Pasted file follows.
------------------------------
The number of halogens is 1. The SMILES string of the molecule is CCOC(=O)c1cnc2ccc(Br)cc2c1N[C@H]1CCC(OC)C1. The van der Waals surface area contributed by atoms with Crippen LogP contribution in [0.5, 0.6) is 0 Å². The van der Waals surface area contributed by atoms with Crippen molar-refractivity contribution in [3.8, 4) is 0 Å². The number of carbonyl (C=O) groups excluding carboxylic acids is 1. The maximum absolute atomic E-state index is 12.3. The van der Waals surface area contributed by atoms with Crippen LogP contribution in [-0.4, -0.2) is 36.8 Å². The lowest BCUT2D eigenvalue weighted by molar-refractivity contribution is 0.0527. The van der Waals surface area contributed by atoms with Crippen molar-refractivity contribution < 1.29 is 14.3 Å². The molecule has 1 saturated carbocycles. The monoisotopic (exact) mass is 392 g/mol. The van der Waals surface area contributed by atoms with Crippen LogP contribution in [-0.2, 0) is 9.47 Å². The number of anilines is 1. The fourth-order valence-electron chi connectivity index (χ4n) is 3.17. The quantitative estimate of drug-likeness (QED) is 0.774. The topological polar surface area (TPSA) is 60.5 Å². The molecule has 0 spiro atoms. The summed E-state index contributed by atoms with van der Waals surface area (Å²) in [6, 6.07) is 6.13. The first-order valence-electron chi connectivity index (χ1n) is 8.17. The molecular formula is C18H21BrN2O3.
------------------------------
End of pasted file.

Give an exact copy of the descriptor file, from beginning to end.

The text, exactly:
The number of halogens is 1. The SMILES string of the molecule is CCOC(=O)c1cnc2ccc(Br)cc2c1N[C@H]1CCC(OC)C1. The van der Waals surface area contributed by atoms with Crippen LogP contribution in [0.5, 0.6) is 0 Å². The van der Waals surface area contributed by atoms with Crippen molar-refractivity contribution in [3.8, 4) is 0 Å². The number of carbonyl (C=O) groups excluding carboxylic acids is 1. The maximum absolute atomic E-state index is 12.3. The van der Waals surface area contributed by atoms with Crippen LogP contribution in [-0.4, -0.2) is 36.8 Å². The lowest BCUT2D eigenvalue weighted by molar-refractivity contribution is 0.0527. The van der Waals surface area contributed by atoms with Crippen molar-refractivity contribution < 1.29 is 14.3 Å². The molecule has 1 saturated carbocycles. The monoisotopic (exact) mass is 392 g/mol. The van der Waals surface area contributed by atoms with Crippen LogP contribution in [-0.2, 0) is 9.47 Å². The number of anilines is 1. The fourth-order valence-electron chi connectivity index (χ4n) is 3.17. The quantitative estimate of drug-likeness (QED) is 0.774. The topological polar surface area (TPSA) is 60.5 Å². The molecule has 0 spiro atoms. The summed E-state index contributed by atoms with van der Waals surface area (Å²) in [6, 6.07) is 6.13. The first-order valence-electron chi connectivity index (χ1n) is 8.17. The molecular formula is C18H21BrN2O3.